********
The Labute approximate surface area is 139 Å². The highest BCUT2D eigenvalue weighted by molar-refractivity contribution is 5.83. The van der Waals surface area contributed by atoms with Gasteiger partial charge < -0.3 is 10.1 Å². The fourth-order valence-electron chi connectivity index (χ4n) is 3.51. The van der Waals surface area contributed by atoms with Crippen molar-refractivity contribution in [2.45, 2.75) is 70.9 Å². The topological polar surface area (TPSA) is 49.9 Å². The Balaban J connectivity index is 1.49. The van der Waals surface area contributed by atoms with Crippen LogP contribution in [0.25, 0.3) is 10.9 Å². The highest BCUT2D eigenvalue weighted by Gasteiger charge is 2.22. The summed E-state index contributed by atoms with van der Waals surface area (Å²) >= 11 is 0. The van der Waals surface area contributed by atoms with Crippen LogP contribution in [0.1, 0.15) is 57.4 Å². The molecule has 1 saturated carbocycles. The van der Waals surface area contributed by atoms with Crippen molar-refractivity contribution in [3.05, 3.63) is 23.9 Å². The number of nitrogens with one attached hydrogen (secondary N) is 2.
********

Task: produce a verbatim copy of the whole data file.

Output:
The Labute approximate surface area is 139 Å². The highest BCUT2D eigenvalue weighted by molar-refractivity contribution is 5.83. The van der Waals surface area contributed by atoms with Gasteiger partial charge < -0.3 is 10.1 Å². The fourth-order valence-electron chi connectivity index (χ4n) is 3.51. The van der Waals surface area contributed by atoms with Crippen molar-refractivity contribution in [2.45, 2.75) is 70.9 Å². The topological polar surface area (TPSA) is 49.9 Å². The Balaban J connectivity index is 1.49. The van der Waals surface area contributed by atoms with Crippen LogP contribution in [0.25, 0.3) is 10.9 Å². The highest BCUT2D eigenvalue weighted by Gasteiger charge is 2.22. The summed E-state index contributed by atoms with van der Waals surface area (Å²) >= 11 is 0. The van der Waals surface area contributed by atoms with Crippen LogP contribution in [0.1, 0.15) is 57.4 Å². The molecule has 1 saturated carbocycles. The van der Waals surface area contributed by atoms with Crippen molar-refractivity contribution in [3.05, 3.63) is 23.9 Å². The number of nitrogens with one attached hydrogen (secondary N) is 2.